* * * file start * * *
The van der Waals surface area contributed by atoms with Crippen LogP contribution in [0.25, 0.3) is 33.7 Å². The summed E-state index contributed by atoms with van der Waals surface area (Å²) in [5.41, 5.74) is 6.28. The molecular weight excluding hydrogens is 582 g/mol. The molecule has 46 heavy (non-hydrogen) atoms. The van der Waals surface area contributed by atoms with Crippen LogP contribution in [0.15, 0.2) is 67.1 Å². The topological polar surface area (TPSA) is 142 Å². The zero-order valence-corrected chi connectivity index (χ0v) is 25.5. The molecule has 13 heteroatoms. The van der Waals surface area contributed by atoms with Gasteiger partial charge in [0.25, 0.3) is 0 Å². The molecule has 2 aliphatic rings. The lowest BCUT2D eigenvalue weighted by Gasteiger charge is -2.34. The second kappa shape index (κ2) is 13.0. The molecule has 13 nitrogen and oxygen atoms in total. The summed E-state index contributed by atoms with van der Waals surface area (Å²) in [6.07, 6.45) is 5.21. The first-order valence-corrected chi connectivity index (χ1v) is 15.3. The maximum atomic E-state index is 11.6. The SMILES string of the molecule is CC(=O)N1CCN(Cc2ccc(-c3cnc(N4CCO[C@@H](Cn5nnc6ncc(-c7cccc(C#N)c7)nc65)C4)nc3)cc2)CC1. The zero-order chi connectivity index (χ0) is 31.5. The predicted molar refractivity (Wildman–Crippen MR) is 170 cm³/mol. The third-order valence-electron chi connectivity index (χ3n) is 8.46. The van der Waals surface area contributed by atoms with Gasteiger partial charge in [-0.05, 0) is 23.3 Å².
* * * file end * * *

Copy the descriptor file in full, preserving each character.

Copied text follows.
The van der Waals surface area contributed by atoms with Crippen LogP contribution in [0.25, 0.3) is 33.7 Å². The summed E-state index contributed by atoms with van der Waals surface area (Å²) in [5.41, 5.74) is 6.28. The molecular weight excluding hydrogens is 582 g/mol. The molecule has 46 heavy (non-hydrogen) atoms. The van der Waals surface area contributed by atoms with Crippen LogP contribution in [0.15, 0.2) is 67.1 Å². The topological polar surface area (TPSA) is 142 Å². The zero-order valence-corrected chi connectivity index (χ0v) is 25.5. The molecule has 13 heteroatoms. The van der Waals surface area contributed by atoms with Gasteiger partial charge in [0.25, 0.3) is 0 Å². The molecule has 2 aliphatic rings. The lowest BCUT2D eigenvalue weighted by Gasteiger charge is -2.34. The second kappa shape index (κ2) is 13.0. The molecule has 13 nitrogen and oxygen atoms in total. The summed E-state index contributed by atoms with van der Waals surface area (Å²) in [6.07, 6.45) is 5.21. The first-order valence-corrected chi connectivity index (χ1v) is 15.3. The maximum atomic E-state index is 11.6. The SMILES string of the molecule is CC(=O)N1CCN(Cc2ccc(-c3cnc(N4CCO[C@@H](Cn5nnc6ncc(-c7cccc(C#N)c7)nc65)C4)nc3)cc2)CC1. The zero-order chi connectivity index (χ0) is 31.5. The predicted molar refractivity (Wildman–Crippen MR) is 170 cm³/mol. The third-order valence-electron chi connectivity index (χ3n) is 8.46. The van der Waals surface area contributed by atoms with Gasteiger partial charge in [-0.05, 0) is 23.3 Å².